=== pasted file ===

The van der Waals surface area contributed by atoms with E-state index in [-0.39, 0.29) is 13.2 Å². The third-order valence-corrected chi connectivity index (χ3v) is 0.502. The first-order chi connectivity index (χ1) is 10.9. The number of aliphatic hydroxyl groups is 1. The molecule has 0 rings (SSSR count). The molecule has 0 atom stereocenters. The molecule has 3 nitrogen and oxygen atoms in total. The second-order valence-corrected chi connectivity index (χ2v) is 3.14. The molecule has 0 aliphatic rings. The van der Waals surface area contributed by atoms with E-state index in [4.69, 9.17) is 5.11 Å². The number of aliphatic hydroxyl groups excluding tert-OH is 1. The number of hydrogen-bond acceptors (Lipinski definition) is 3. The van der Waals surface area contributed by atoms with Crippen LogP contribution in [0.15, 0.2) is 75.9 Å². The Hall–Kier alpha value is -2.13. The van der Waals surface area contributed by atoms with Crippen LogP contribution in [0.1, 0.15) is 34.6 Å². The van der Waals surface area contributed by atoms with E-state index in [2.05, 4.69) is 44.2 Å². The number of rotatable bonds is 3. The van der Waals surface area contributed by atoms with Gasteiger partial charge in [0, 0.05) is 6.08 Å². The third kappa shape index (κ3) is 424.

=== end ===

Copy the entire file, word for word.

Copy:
The van der Waals surface area contributed by atoms with E-state index in [-0.39, 0.29) is 13.2 Å². The third-order valence-corrected chi connectivity index (χ3v) is 0.502. The first-order chi connectivity index (χ1) is 10.9. The number of aliphatic hydroxyl groups is 1. The molecule has 0 rings (SSSR count). The molecule has 0 atom stereocenters. The molecule has 3 nitrogen and oxygen atoms in total. The second-order valence-corrected chi connectivity index (χ2v) is 3.14. The molecule has 0 aliphatic rings. The van der Waals surface area contributed by atoms with E-state index in [4.69, 9.17) is 5.11 Å². The number of aliphatic hydroxyl groups excluding tert-OH is 1. The number of hydrogen-bond acceptors (Lipinski definition) is 3. The van der Waals surface area contributed by atoms with Crippen LogP contribution in [0.15, 0.2) is 75.9 Å². The Hall–Kier alpha value is -2.13. The van der Waals surface area contributed by atoms with Crippen LogP contribution in [0.1, 0.15) is 34.6 Å². The van der Waals surface area contributed by atoms with E-state index in [2.05, 4.69) is 44.2 Å². The number of rotatable bonds is 3. The van der Waals surface area contributed by atoms with Gasteiger partial charge in [0, 0.05) is 6.08 Å². The third kappa shape index (κ3) is 424.